Saturday, July 7, 2012

Turnout Critique #4

This week's featured horse and rider are dressed for a casual schooling show. We'll look at how to dress them up for a more formal hunter show while making a few equipment changes to bring them in line with hunter rules.

The first thing that draws my eye in these photos is the rider's bright blue polo shirt. While I'm told that polo shirts were the standard attire at this particular show, I would much rather see a show shirt and jacket to enhance the overall picture and keep the focus on the horse. If polo shirts are to be worn instead at a hunter schooling show, I would prefer to see a more subtle colour like white, black or navy blue be worn. The polo shirt is correctly tucked into the breeches and worn with a belt, as any show shirt should be.

I also notice that this horse appears to be clean and well-taken care of, looking neither too fat nor too thin. Oiling the hooves before entering the ring would add extra polish to their turnout, as would braiding the mane. As it is, the mane is neat and short, but braiding would really make them look like they came to win. The legs look trimmed and tidy.

This horse is wearing bulky saddle pads. The shaped pad is too large for this saddle, with several inches of white showing in certain areas instead of the more subtle and preferred one to two inches. On top of that, there's what looks like a black foam pad on top. Not only does this add extra bulk, but the black colour makes it stand out even more. For the two minutes that it takes to go around the show ring, most horses should be able to go without extra padding. If it's needed, perhaps a saddle fitting or change is in order, or a more advanced shaped pad with inserts or natural sheepskin to protect the back.

The tack looks clean and the excess stirrup leather isn't overly long. I personally prefer the look of a solid stirrup iron in the show ring, but I understand why some riders prefer to use safety stirrups.

Elsewhere on the horse, this rider is using a pelham bit without a snaffle rein. This set-up is not appropriate for the hunter ring; there should be attachments to both the snaffle ring and the curb ring, using either a bit converter or two sets of reins, depending on the rules of the class. Using a pelham in the way that we see here means that only the curb (leverage) action of the bit can be used. Because of this, every touch of the reins is amplified in the mouth, and poll pressure is constantly applied. Using a converter allows some of the pressure to be gained through direct contact, lessening the leverage action, and using two sets of reins allows the rider to determine when to use snaffle vs. curb action. This is especially important with a horse that likes to over-jump like this one, because it's so easy to get left behind and end up pulling back on the mouth.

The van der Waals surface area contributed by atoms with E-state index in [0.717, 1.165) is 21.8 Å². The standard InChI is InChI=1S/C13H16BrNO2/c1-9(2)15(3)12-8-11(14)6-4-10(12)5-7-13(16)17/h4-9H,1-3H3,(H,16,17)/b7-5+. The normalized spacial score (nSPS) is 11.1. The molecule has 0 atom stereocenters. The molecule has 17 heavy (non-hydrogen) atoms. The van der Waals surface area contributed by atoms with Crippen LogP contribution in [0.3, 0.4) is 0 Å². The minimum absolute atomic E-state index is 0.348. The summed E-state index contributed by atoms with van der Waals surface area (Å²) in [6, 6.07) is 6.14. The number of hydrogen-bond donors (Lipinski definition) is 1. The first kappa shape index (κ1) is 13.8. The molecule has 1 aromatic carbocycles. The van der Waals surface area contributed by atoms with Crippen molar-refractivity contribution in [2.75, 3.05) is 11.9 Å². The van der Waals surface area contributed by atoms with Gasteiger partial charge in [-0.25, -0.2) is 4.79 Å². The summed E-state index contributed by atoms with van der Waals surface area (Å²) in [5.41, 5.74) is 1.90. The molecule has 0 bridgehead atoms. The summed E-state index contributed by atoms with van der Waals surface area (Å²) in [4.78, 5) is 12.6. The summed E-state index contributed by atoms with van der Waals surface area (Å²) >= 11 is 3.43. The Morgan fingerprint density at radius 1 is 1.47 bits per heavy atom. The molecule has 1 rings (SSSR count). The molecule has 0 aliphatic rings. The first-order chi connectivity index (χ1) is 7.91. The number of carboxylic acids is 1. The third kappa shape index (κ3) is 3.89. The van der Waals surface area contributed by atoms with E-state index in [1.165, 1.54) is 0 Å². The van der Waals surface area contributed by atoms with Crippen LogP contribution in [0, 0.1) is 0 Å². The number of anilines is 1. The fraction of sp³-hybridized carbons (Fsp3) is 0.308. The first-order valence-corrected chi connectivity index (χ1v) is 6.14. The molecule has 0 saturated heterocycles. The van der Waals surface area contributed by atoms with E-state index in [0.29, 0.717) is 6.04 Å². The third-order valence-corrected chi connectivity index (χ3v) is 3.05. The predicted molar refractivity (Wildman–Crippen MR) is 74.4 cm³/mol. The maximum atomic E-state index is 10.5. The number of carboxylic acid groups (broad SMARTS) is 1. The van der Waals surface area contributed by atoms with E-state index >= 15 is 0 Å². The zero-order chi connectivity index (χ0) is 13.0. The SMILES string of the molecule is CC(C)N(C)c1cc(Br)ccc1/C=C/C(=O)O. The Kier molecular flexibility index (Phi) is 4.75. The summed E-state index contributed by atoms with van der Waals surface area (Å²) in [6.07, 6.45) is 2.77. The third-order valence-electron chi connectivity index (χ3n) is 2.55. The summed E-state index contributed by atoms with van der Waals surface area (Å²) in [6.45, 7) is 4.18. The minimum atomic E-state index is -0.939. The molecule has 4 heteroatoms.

Returning to the rider, I would like to see her wear gloves in the hunter ring. Her hands are very noticeable against her dark horse's neck while jumping, and wearing gloves would harmonize things. Dark gloves should almost always be a standard part of hunter attire. Her breeches and boots are appropriate, with the boots nicely shined. Her hair is neatly contained in her helmet as far as I can see. 

Overall, this horse/rider combination is almost there! Just a few minor changes would bring them from a casual but workmanlike appearance to a polished, formal hunter turnout.

As always, a big thank you to this week's rider for submitting her photos! If you would like to participate in a future turnout clinic, send your photo(s) to

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